To be commemorated annually on 29 October
For decades now, International Alliance of Women, along with other women’s organisations, has been talking about the inequalities in the field of care work, how it was paid, if at all, at a rate much less than that of other work. This was a particular area of concern for our Hon. President Joanna Manganara who focused on it repeatedly during her presidency. I am sure it gives her, as it does all of us, a certain satisfaction to see that the United Nations General Assembly has designated one day in its calendar to focus on this issue, which is closely allied with the Sustainable Development Goal No. 8: Decent Work and Economic Growth. Henceforth October 29th shall be observed as the International Day of Care and Support.
The statistics in this area are well known to feminist activists, how almost twice as many women as men work in care jobs and how three times as many women as men do this work without remuneration. The International Labor Organisation has recently issued a report on the topic Care work and care jobs for the future of decent work which gives a more detailed overview of the subject. It can be read in English, French and Spanish:
I would like to share some thoughts that come to mind regarding this type of life-giving, life-enabling, and life-saving work and the outrageously poor pay.
Women are assumed to have a “natural” inclination to care, and the conclusion is that she does not need to get much in return for things she would “naturally” do anyway. If this natural drive or innate obligation to care is coupled with a love for this activity, just carrying out the care work can be reward enough. One would think.
One could expect that everyone loves their work, or at least enjoys doing it. On this basis, one could require everyone to waive financial remuneration.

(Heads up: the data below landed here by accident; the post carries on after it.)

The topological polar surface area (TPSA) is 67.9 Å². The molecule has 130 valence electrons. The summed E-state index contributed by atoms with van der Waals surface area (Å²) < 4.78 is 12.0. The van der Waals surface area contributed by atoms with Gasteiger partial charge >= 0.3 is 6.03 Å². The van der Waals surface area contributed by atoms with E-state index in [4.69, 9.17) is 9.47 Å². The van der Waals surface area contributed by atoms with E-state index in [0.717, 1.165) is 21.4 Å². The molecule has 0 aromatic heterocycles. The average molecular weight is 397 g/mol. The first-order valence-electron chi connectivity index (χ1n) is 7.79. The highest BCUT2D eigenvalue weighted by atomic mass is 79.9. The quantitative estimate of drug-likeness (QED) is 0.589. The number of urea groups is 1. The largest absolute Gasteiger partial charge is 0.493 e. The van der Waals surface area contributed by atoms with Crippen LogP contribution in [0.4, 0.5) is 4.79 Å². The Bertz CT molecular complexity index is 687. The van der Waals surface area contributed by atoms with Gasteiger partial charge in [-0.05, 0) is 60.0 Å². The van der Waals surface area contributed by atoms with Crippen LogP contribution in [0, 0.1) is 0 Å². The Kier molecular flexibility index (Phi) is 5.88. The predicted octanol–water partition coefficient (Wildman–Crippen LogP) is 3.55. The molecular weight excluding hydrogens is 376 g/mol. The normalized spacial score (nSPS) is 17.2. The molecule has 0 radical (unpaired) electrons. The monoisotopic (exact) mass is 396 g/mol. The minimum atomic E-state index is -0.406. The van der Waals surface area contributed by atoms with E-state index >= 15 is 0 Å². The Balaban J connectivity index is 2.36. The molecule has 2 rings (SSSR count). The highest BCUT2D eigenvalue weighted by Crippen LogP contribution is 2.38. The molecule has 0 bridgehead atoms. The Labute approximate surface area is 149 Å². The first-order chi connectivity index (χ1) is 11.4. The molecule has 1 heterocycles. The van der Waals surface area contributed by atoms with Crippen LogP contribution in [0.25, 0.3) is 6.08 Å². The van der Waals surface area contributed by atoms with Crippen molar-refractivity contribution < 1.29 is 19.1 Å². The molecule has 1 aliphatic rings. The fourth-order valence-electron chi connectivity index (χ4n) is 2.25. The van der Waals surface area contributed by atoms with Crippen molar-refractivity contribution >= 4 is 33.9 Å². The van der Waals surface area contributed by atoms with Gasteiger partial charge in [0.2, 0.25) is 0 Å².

Imagine the reaction of football stars if they were told that taking part in this game is part of their “natural instinct to play” and that because they like to do it – and would certainly like to do it even without being paid – they should go onto the field for minimum wage run. Instead of receiving salaries in the millions, they should give up most of their pay to the nurses who care for the seriously ill patients in the intensive care unit, or to the teachers who dedicate their lives to educating future generations, and accompany children into adulthood on a sustainable path in order to keep our society worth living in.
One might also question why repairing and maintaining vehicles is more profitable than applying bandages or performing manual therapy on people.
It is almost unbearable that the manufacturers of weapons systems can amass far more wealth than the nursing staff in a hospital who care for people injured by war or shooting until they hopefully recover or sometimes unfortunately even when they die.
We can think of many more examples that illustrate how little financial recognition people, especially women, who provide care receive. Pats on the back won’t pay the heating bill.
This newly declared Day of Care and Support should give us pause and an opportunity to think about what is really important in our lives and how society should reward the contributions made by caregivers of all kinds. Society usually does this through money, and it is high time that the money flowing into the caring economy should reflect that importance.
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